The Motoring Life: Four Cylinders and Three Wheels

Some of you are thinking immediately that I am talking about one of the new Can-Ams or Polaris Slingshot — truthfully I don’t think any self-respecting motorhead would be caught in/on one — keep in mind this is an opinion column.

The old Porsche (Louise) is sitting this one out…

Louise just got me to the fun place this time.

No, I am not referring to the recent flux of weird three-wheeled barely road-worthy vehicles but rather not a road vehicle at all — not really.

Starting last year, I joined a new club based in Las Cruces — I was the very first member as a matter of fact — called The Rio Grande Aero Club.

Yes, planes and yes, planes have motors, too so this applies. We’ll convince an exotic car owner to allow me to test out their vehicle for next month’s article. Until then — PLANES!

The Champ next to a modified Cessna 172

The reason I joined is the same most members are in the club, which is to obtain a pilot’s license of some degree (there are different kinds).

I enjoy the club, as they teach flying in the most basic and old-school manner, in a 1946 Aeronca 7AC Champion, nicknamed by aviators simply as “The Champ.”

Cold weather flying!

The club has a couple of other planes, but this is what all new members start out in, and if after the first few lessons you get over your apprehensiveness of flying in a plane made of wood and cotton, you may actually learn a thing or two. It took me a few lessons before my fear began to subside, as I was used to more “modern” aircraft such as 70’s era Cessnas.

One in the front, one in the back.

The aircraft is mostly original except for a few required upgrades i.e. a transceiver for communications and a couple gauges.

Otherwise it is about as old school that you can get in our area. It even has to be started from the prop — yes meaning someone has to stand in front of the aircraft and pull the propeller to fire it up. Of course there’s much more to it, too much to explain here.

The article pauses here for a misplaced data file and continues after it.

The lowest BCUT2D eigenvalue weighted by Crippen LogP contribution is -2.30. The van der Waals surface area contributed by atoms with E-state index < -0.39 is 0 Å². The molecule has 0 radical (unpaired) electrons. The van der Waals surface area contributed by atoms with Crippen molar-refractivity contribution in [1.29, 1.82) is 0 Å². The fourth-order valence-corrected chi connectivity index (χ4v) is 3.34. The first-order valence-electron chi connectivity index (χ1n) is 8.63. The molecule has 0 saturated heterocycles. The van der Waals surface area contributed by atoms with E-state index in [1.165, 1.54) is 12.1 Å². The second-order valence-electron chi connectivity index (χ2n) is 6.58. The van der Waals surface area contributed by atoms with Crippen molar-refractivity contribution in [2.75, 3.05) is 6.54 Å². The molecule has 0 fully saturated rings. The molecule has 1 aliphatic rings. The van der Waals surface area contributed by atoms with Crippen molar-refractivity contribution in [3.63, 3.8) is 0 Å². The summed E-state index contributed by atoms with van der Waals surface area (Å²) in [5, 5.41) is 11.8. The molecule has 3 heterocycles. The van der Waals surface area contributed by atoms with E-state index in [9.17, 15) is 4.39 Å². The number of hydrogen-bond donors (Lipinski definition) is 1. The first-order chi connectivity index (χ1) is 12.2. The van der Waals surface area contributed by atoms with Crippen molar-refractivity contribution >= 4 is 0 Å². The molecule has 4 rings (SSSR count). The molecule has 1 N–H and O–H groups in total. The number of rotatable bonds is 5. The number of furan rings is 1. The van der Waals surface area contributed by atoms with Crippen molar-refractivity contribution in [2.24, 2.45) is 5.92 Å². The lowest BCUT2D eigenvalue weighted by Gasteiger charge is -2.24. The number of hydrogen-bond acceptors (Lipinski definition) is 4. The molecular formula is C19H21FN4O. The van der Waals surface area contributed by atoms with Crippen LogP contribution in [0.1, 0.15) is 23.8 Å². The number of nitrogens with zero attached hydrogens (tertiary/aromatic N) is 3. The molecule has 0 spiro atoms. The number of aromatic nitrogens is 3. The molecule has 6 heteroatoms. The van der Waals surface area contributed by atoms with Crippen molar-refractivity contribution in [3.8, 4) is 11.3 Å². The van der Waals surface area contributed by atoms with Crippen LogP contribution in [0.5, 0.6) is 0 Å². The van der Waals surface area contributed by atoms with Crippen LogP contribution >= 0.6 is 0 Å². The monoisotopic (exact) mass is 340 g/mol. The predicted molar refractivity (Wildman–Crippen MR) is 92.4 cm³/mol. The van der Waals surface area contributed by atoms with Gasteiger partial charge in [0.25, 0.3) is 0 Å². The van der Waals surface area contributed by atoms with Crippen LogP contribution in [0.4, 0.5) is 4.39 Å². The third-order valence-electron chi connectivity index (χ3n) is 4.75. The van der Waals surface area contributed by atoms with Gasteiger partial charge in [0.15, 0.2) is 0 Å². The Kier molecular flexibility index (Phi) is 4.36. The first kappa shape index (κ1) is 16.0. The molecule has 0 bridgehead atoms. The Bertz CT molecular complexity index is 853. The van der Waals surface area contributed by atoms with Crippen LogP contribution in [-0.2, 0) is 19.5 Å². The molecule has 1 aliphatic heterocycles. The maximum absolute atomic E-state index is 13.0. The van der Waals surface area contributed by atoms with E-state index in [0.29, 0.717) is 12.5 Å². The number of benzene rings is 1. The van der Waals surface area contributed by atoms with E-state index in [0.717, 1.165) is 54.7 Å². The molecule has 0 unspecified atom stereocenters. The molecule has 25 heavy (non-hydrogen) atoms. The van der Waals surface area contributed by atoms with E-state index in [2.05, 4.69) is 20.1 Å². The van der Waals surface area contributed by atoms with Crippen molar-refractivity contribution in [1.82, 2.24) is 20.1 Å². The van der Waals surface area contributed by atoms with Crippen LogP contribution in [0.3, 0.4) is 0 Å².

Just the essentials for general aviation.

Flying the Champ is great for breaking up my monotonous cubicle life. I look forward to getting up in the air, in possibly the slowest aircraft based in the Las Cruces Airport. It is great for training and flies wonderfully in the proper weather conditions. And honestly, you can’t quite get views like this in any car:


It’s very sensitive to touch and requires constant input while giving constant feedback to the pilot.

It is slow, flies low and is essentially a kite, but it is now the most fun aircraft I have flown to date. I guess I like fast cars and slow planes — but we’ll talk more about that another time.

Different aircraft, similar principal. Cookes Peak in snow.

The Rio Grande Aero Club is based out of the Las Cruces Airport and offers different memberships to anyone that wants to learn to fly, for the lowest price in the entire region.

The Certified Flight Instructors at RGAC are the best in the business — all former military pilots with literally tens of thousands of hours flying everything from helicopters and cargo planes to fully armed fighter jets during wartime missions.

The club president Kevin, discussed with a group of us about how he has flown over 135 different types of aircraft, that he can remember in his career.

Look them up on the web, and schedule your flight today — Come Fly With Me!